After its 1973 decision, the APA came out against discrimination based on sexual orientation in employment (1988) and in the armed forces (1990). Then, in 1998, the organization issued statements that opposed psychiatric treatments that (1) are based on the view of homosexuality as a mental disorder, and (2) are administered to “change” the patient’s sexual orientation.

The mainstream medical establishment is now allied with efforts to protect young LGBT people from conversion therapy, which marks a significant step forward. Interestingly, science and medicine have recently been harnessed to oppose these practices from a different angle.

A bill spearheaded by Equality California and introduced by out Assembly member Evan Low would include, among the business practices outlawed under California’s Consumer Legal Remedies Act, the sale of therapies that constitute sexual orientation change efforts because research indicates they are ineffective.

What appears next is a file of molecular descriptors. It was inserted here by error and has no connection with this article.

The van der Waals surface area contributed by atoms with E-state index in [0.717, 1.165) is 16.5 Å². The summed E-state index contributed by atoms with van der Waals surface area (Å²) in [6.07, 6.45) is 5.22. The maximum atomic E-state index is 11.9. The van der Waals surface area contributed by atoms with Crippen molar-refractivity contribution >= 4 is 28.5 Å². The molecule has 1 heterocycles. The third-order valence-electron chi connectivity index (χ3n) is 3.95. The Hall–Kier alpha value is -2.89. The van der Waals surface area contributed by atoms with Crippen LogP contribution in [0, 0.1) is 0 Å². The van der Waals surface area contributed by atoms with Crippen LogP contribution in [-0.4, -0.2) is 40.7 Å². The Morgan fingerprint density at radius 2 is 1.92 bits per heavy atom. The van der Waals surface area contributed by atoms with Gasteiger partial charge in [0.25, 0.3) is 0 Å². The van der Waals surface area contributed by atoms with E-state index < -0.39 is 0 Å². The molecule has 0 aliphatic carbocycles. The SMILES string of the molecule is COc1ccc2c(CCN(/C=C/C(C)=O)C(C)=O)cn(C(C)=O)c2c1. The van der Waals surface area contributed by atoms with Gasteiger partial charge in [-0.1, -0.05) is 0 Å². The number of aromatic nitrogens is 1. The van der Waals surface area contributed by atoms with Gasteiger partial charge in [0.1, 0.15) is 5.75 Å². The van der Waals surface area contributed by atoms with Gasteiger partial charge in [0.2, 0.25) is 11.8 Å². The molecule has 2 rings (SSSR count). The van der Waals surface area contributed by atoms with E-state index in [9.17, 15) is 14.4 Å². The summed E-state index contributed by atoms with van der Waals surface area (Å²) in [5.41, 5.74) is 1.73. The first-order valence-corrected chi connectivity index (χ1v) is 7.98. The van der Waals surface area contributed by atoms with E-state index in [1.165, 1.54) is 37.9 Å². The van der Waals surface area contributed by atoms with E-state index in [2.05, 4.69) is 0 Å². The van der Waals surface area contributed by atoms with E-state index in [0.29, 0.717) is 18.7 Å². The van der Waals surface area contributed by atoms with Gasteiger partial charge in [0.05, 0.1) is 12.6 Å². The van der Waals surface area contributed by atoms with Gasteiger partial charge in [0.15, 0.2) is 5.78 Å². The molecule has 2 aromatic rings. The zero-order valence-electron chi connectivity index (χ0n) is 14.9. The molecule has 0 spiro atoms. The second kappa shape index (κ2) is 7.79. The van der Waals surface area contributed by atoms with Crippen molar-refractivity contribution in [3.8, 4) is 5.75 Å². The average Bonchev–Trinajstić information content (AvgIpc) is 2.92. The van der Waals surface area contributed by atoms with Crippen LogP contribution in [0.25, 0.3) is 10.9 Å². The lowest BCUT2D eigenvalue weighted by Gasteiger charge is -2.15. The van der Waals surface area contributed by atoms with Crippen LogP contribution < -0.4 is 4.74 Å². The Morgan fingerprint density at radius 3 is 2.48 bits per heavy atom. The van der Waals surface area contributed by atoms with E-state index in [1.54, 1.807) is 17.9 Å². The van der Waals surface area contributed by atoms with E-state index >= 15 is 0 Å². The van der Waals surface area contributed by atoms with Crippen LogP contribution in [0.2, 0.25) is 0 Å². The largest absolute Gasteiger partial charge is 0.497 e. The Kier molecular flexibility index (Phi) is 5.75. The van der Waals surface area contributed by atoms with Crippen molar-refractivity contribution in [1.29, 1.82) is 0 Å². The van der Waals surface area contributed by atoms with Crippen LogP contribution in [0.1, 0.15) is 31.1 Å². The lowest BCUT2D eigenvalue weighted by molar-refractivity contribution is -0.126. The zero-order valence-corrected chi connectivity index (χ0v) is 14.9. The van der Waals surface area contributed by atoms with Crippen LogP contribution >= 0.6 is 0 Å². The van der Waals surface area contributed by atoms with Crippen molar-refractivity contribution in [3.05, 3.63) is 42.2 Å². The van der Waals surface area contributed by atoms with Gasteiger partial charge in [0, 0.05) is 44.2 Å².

“The bill does one thing and one thing only;” said Low, in a press release, “it declares conversion therapy (for money) for what is, a fraudulent practice.

The directors hope to release “Cured” in 2019— the 50th anniversary of the Stonewall Riots.

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Louisiana Governor John Bel Edwards vetoes trans youth sports bill

Discrimination is not a Louisiana value, and this bill was a solution in search of a problem that simply does not exist in Louisiana

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Louisiana Governor John Bel Edwards (D) (Official state portrait)

BATON ROUGE – Louisiana’s Democratic John Bel Edwards announced Tuesday that he has vetoed a measure that would have barred trans girls and women from participating on athletic teams or in sporting events designated for girls or women at elementary, secondary and postsecondary schools. 

The measure, Senate Bill 156 authored by Sen. Beth Mizell titled the ‘the Fairness in Women’s Sports Act,’ in the Governor’s eyes, “was a solution in search of a problem that simply does not exist in Louisiana,” Edwards said in his veto statement;